Familiarity with the Report is assumed for current purposes, and only so much of the factual background as is necessary to resolve Jordan's objections to the Report is set forth below.

Jordan was arrested in 1987 for robbery. He failed to return to court again until he was arrested in an unrelated matter in April 1989. By this time, a grand jury sitting in New York County had indicted him for the acts that led to his 1987 arrest. Jordan and his assigned counsel, Robert Kliegerman, negotiated an agreement whereby Jordan would plead guilty to robbery in the third degree in return for a sentence of one year's incarceration. Due to the length of time Jordan had already spent in jail waiting for the disposition of the case, the sentence would essentially amount to time already served. (Report at 2)

On July 12, 1989, Jordan entered his plea of guilty, and the trial court adjourned the matter for sentencing. On the date scheduled for sentencing, Kliegerman did not appear, and the sentencing was postponed. On August 22, 1989, Jordan returned for sentencing. Kliegerman was not present but his law partner, Allen Freiss, was there on his behalf and represented Jordan. The transcript of the proceeding shows that Jordan stated affirmatively to the court that he consented to this representation. The court imposed a sentence of one year and directed Freiss to advise Jordan of his right to appeal. The transcript indicates that the attorney conferred with Jordan and told him of his right to appeal. The transcript shows also that the clerk of the court gave Jordan written instructions for filing an appeal and that Jordan told the court orally that he had received these instructions. (Report at 2-3)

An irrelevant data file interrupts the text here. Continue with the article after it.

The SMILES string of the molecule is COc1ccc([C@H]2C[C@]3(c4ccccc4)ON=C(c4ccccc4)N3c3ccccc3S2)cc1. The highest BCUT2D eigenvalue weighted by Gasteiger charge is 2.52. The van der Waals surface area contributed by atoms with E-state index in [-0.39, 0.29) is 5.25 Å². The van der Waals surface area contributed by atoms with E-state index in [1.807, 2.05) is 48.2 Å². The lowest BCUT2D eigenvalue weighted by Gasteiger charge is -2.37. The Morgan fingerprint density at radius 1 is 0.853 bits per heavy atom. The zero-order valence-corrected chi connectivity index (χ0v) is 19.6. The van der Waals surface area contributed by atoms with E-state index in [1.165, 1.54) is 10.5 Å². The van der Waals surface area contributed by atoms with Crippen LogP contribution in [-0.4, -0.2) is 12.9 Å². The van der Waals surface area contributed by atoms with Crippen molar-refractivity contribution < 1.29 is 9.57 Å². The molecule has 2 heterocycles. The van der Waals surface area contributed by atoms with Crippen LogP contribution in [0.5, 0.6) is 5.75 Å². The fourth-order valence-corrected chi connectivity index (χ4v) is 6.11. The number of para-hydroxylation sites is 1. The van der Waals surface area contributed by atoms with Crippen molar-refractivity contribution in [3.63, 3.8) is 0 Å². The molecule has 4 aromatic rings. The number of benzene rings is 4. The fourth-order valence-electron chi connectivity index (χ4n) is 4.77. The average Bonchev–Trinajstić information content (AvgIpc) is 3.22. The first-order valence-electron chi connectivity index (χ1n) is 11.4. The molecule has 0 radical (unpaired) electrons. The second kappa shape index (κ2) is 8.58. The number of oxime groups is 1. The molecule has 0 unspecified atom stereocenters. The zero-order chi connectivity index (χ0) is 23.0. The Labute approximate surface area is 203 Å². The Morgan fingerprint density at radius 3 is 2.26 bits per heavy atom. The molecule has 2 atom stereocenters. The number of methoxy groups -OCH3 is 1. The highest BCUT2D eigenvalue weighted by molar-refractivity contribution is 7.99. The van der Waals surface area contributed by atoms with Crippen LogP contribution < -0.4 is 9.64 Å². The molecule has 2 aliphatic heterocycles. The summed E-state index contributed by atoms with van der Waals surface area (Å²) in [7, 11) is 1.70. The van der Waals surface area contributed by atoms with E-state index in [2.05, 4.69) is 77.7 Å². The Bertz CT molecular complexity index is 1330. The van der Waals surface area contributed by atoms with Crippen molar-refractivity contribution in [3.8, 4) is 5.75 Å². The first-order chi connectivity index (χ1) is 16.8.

No appeal was taken from Jordan's conviction. Respondent has submitted an affidavit from Kliegerman, which states that he does not normally file notices of appeal in cases "where a defendant has taken a fully negotiated plea to what amounts to "time served.'" (Kliegerman Aff. ¶ 8) Kliegerman states: "At no time did petitioner herein ask me to file such a notice; had he done so I would have deviated from my normal course and followed his direction." (Id. ¶ 9)

Petitioner is now serving a sentence of 11 to 22 years imprisonment, imposed in January 1991 for an unrelated crime. The length of the sentence was based in part on Jordan's prior felony conviction — the third degree robbery conviction at issue here. (Report at 4)

In June 1991, Jordan moved to vacate his 1989 robbery conviction under New York Criminal Procedure Law ("CPL") § 440.10 on various grounds, none of which he raises in the present petition. The trial court denied his motion. The New York State Supreme Court, Appellate Division, First Department and the New York Court of Appeals denied his applications to appeal. (Report at 4-5)